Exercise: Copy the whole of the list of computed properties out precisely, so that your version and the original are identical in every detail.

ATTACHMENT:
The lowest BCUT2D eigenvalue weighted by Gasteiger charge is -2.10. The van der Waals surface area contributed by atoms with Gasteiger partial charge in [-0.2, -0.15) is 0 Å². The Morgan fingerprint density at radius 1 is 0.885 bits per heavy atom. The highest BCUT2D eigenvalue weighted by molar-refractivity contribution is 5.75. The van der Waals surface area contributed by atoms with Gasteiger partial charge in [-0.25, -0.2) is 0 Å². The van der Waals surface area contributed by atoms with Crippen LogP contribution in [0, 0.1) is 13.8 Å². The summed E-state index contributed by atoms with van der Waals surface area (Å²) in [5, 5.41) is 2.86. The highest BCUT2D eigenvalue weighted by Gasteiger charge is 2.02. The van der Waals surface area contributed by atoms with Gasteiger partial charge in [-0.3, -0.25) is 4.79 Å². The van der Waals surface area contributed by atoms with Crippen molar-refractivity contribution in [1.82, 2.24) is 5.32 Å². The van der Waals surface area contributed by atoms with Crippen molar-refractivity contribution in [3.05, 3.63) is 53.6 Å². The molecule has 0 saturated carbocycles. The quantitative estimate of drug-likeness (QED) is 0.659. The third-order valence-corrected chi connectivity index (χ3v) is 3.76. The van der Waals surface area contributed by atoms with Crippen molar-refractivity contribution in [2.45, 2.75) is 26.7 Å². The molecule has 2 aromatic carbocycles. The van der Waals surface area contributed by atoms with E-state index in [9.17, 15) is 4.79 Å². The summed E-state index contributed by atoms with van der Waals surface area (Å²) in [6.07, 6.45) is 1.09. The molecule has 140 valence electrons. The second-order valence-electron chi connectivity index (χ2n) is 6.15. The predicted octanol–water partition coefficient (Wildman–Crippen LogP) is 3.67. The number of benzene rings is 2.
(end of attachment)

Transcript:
The lowest BCUT2D eigenvalue weighted by Gasteiger charge is -2.10. The van der Waals surface area contributed by atoms with Gasteiger partial charge in [-0.2, -0.15) is 0 Å². The Morgan fingerprint density at radius 1 is 0.885 bits per heavy atom. The highest BCUT2D eigenvalue weighted by molar-refractivity contribution is 5.75. The van der Waals surface area contributed by atoms with Gasteiger partial charge in [-0.25, -0.2) is 0 Å². The van der Waals surface area contributed by atoms with Crippen LogP contribution in [0, 0.1) is 13.8 Å². The summed E-state index contributed by atoms with van der Waals surface area (Å²) in [5, 5.41) is 2.86. The highest BCUT2D eigenvalue weighted by Gasteiger charge is 2.02. The van der Waals surface area contributed by atoms with Gasteiger partial charge in [-0.3, -0.25) is 4.79 Å². The van der Waals surface area contributed by atoms with Crippen molar-refractivity contribution in [1.82, 2.24) is 5.32 Å². The van der Waals surface area contributed by atoms with Crippen molar-refractivity contribution in [3.05, 3.63) is 53.6 Å². The molecule has 0 saturated carbocycles. The quantitative estimate of drug-likeness (QED) is 0.659. The third-order valence-corrected chi connectivity index (χ3v) is 3.76. The van der Waals surface area contributed by atoms with Crippen molar-refractivity contribution in [2.45, 2.75) is 26.7 Å². The molecule has 2 aromatic carbocycles. The van der Waals surface area contributed by atoms with E-state index in [9.17, 15) is 4.79 Å². The summed E-state index contributed by atoms with van der Waals surface area (Å²) in [6.07, 6.45) is 1.09. The molecule has 140 valence electrons. The second-order valence-electron chi connectivity index (χ2n) is 6.15. The predicted octanol–water partition coefficient (Wildman–Crippen LogP) is 3.67. The number of benzene rings is 2.